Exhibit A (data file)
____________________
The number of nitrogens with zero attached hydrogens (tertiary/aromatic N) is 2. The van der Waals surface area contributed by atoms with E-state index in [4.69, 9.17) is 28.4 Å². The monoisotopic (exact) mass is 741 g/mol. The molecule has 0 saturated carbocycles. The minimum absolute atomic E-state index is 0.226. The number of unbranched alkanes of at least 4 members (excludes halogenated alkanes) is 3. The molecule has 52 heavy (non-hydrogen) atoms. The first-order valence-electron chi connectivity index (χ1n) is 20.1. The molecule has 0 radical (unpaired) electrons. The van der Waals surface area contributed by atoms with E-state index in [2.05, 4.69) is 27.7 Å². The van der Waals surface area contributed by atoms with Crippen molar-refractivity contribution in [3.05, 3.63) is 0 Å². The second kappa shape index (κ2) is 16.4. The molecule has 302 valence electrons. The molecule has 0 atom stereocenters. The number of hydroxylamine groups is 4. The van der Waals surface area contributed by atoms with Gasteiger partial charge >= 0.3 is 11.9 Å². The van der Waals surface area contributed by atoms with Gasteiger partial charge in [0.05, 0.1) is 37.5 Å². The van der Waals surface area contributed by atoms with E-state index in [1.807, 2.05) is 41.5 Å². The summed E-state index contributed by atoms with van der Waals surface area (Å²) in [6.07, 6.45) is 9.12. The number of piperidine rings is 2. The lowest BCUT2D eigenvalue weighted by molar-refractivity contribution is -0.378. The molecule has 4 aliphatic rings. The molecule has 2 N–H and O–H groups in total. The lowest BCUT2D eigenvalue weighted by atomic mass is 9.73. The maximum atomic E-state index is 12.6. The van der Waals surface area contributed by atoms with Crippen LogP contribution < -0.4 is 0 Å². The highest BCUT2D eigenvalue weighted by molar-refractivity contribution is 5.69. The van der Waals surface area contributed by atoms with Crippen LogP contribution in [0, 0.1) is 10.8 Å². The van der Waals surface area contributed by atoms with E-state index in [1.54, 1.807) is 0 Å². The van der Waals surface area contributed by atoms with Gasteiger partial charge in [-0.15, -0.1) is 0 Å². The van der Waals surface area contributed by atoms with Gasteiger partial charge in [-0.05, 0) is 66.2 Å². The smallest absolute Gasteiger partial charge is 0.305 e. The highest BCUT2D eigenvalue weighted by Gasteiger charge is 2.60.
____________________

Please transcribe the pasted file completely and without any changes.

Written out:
The number of nitrogens with zero attached hydrogens (tertiary/aromatic N) is 2. The van der Waals surface area contributed by atoms with E-state index in [4.69, 9.17) is 28.4 Å². The monoisotopic (exact) mass is 741 g/mol. The molecule has 0 saturated carbocycles. The minimum absolute atomic E-state index is 0.226. The number of unbranched alkanes of at least 4 members (excludes halogenated alkanes) is 3. The molecule has 52 heavy (non-hydrogen) atoms. The first-order valence-electron chi connectivity index (χ1n) is 20.1. The molecule has 0 radical (unpaired) electrons. The van der Waals surface area contributed by atoms with E-state index in [2.05, 4.69) is 27.7 Å². The van der Waals surface area contributed by atoms with Crippen molar-refractivity contribution in [3.05, 3.63) is 0 Å². The second kappa shape index (κ2) is 16.4. The molecule has 302 valence electrons. The molecule has 0 atom stereocenters. The number of hydroxylamine groups is 4. The van der Waals surface area contributed by atoms with Gasteiger partial charge >= 0.3 is 11.9 Å². The van der Waals surface area contributed by atoms with Gasteiger partial charge in [0.05, 0.1) is 37.5 Å². The van der Waals surface area contributed by atoms with E-state index in [1.807, 2.05) is 41.5 Å². The summed E-state index contributed by atoms with van der Waals surface area (Å²) in [6.07, 6.45) is 9.12. The number of piperidine rings is 2. The lowest BCUT2D eigenvalue weighted by molar-refractivity contribution is -0.378. The molecule has 4 aliphatic rings. The molecule has 2 N–H and O–H groups in total. The lowest BCUT2D eigenvalue weighted by atomic mass is 9.73. The maximum atomic E-state index is 12.6. The van der Waals surface area contributed by atoms with Crippen LogP contribution < -0.4 is 0 Å². The highest BCUT2D eigenvalue weighted by molar-refractivity contribution is 5.69. The van der Waals surface area contributed by atoms with Crippen LogP contribution in [0, 0.1) is 10.8 Å². The van der Waals surface area contributed by atoms with E-state index in [1.54, 1.807) is 0 Å². The van der Waals surface area contributed by atoms with Gasteiger partial charge in [-0.15, -0.1) is 0 Å². The van der Waals surface area contributed by atoms with Gasteiger partial charge in [-0.05, 0) is 66.2 Å². The smallest absolute Gasteiger partial charge is 0.305 e. The highest BCUT2D eigenvalue weighted by Gasteiger charge is 2.60.